Your research is transdisciplinary in nature. How do you work with societal partners?
“For my research I work a lot with utilities. These are often looked upon critically by researchers and not always included in research. But in LA utility workers in water and energy are very sustainability-attuned. I had a lot of conversations with them. In Maputo the engagement with energy utilities has been sustained through many projects, and I have had the opportunity to discuss with them how they view the sustainability challenges at hand.”
“Unfortunately the fieldwork in Maputo got delayed to the outbreak of the corona virus. But I’m familiar with the city due to the fieldwork I did for my previous postdoc position about sustainable energy access in Maputo. We are now planning to work with Mozambican researchers for local data collection in the coming months. After that, we hope to go back to the fieldwork cities and engage the utilities and cities governments on the practicalities of working across different sectors. We plan to run a city learning lab in LA, for example, among city level infrastructure actors. We’d like to do learning exercises where we make the connections between water and energy more explicit and encourage mutual learning between different transdisciplinarity actors.”
First take the initiative to establish a real connection with societal actors, build a certain level of trust and understand each other’s perspective.
What do you consider most difficult in transdisciplinary research?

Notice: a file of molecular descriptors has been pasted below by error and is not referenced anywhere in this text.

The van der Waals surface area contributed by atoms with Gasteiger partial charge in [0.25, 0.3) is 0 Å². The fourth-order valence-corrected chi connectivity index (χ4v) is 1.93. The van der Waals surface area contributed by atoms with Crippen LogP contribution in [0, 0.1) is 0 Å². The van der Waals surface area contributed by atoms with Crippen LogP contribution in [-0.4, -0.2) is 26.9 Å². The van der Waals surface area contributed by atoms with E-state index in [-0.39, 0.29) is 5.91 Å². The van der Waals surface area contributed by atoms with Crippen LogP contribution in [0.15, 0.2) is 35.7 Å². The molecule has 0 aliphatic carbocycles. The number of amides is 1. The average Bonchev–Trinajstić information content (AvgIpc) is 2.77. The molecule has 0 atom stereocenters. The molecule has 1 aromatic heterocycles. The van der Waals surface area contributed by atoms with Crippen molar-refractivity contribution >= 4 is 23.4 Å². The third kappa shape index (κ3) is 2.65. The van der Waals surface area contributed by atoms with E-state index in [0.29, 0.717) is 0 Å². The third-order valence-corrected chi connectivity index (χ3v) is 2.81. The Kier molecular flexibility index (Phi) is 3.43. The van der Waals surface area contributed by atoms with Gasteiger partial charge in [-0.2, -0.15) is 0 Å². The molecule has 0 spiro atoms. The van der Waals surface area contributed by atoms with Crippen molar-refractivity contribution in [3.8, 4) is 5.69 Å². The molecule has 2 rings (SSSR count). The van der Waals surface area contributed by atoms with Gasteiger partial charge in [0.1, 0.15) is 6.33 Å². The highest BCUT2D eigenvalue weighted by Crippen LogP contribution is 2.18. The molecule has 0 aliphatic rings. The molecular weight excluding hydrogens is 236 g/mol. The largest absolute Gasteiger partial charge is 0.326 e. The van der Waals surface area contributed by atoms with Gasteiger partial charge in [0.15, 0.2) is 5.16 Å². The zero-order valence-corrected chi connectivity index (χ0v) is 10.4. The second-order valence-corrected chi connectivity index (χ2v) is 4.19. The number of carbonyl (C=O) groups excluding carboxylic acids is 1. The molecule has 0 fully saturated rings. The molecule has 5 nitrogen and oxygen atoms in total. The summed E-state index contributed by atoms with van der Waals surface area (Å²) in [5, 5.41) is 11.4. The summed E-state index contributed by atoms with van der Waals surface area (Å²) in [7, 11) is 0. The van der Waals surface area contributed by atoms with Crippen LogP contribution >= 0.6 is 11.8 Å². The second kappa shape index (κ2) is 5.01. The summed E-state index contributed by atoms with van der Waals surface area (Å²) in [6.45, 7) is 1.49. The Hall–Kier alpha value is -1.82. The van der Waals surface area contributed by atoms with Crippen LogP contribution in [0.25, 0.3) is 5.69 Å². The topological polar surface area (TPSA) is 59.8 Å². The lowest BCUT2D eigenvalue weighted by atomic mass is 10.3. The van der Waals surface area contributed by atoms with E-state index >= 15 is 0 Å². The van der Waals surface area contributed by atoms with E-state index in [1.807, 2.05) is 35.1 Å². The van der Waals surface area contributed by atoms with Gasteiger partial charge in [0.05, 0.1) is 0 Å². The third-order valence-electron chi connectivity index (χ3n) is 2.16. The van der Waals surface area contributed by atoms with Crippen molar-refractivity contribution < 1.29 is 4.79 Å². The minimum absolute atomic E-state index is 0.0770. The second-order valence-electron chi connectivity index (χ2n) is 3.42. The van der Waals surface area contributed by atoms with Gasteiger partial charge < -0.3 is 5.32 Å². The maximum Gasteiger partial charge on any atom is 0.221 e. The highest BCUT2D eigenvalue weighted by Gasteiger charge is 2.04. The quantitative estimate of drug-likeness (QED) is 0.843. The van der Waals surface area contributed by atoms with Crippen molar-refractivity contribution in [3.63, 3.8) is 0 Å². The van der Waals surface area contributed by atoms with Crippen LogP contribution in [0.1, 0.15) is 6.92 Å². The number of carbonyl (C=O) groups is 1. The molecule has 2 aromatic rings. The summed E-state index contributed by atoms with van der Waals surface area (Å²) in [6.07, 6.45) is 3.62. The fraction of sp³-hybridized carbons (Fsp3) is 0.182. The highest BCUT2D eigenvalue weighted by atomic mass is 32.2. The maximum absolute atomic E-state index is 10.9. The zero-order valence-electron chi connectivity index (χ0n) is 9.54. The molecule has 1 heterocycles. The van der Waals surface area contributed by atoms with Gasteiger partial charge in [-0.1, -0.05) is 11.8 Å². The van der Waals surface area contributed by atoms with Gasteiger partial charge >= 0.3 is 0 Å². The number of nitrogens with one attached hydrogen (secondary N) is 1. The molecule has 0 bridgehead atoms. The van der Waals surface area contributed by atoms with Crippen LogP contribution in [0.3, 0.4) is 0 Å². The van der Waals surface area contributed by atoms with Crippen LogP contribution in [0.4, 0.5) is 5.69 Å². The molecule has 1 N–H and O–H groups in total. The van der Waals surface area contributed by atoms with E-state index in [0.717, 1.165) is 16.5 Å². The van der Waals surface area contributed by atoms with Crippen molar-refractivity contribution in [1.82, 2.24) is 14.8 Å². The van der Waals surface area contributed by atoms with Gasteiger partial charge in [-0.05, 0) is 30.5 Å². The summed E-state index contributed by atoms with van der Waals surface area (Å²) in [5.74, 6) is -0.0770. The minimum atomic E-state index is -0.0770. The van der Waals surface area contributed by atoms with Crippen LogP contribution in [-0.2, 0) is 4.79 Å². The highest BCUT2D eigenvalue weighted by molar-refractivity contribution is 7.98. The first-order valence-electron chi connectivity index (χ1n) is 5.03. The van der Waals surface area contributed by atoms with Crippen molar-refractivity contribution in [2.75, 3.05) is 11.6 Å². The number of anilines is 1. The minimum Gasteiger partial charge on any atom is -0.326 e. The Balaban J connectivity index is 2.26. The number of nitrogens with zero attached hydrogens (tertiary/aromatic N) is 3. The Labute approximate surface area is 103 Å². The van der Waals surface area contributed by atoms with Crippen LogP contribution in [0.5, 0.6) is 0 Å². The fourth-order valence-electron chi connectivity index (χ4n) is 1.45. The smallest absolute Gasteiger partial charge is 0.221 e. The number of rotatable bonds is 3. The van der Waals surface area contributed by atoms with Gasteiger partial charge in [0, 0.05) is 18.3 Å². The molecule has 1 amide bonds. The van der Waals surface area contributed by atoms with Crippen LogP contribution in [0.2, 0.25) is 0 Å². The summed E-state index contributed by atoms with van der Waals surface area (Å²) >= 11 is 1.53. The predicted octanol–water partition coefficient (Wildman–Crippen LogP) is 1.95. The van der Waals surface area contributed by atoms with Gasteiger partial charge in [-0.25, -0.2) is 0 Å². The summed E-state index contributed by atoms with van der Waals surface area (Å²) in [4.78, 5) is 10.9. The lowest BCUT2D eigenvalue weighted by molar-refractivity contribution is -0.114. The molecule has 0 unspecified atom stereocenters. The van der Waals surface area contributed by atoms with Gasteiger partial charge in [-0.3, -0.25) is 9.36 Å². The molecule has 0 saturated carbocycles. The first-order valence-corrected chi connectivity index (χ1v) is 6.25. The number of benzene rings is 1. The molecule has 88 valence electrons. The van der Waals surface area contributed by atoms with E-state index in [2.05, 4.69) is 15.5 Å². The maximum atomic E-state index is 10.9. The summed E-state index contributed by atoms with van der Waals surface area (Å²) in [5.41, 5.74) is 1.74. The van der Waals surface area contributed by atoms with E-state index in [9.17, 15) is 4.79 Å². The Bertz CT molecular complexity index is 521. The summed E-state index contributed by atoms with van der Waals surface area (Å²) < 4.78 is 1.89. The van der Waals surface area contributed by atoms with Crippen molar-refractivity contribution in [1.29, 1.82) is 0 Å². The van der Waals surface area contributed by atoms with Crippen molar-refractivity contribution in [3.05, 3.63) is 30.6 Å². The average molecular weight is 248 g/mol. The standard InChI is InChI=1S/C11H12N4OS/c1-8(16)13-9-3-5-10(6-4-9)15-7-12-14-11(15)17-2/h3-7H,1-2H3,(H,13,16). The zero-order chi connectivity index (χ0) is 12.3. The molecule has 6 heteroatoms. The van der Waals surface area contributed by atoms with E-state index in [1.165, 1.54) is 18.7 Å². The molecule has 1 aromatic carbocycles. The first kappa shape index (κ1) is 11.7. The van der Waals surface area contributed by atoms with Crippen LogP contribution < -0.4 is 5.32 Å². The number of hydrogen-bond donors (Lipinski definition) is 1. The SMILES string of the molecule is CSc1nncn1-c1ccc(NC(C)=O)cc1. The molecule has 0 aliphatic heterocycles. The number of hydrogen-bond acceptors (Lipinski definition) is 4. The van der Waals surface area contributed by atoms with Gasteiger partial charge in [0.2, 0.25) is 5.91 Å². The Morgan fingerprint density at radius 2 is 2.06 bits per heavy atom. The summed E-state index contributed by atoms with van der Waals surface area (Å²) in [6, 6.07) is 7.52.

“Achieving true transdisciplinary research that is co-defined with all stakeholders from the beginning, with deep connections and the definition of joint research questions with stakeholders, is difficult to achieve for a junior researcher. I try to get as close as I can within the possibilities of my research.”
What would you recommend to others who do transdisciplinary research?
“First take the initiative to establish a real connection with societal actors, build a certain level of trust and understand each other’s perspective. Take into account that establishing a true connection requires time. As a researcher you need to identify those actors that are often not frequently engaged and understand their language. Sometimes this requires stepping out of your own discipline. I’m a social scientist, but in the water and energy sectors there’s a lot of people with different backgrounds, particularly engineering. So looking beyond my own academic discipline is inherent to my research.”
What does it mean to you to be part of the hub?
“As a hub we bring together a group of researchers, both senior and more junior, who research similar topics but from very different perspectives. We get the chance to bridge perspectives. Learning about these perspectives is always very beneficial and can lead to different activities, such as the transdisciplinary workshop series we’re organising on circular cities. By bringing together our different perspectives we can push understanding further. As a hub we have more collective brain power, essentially.”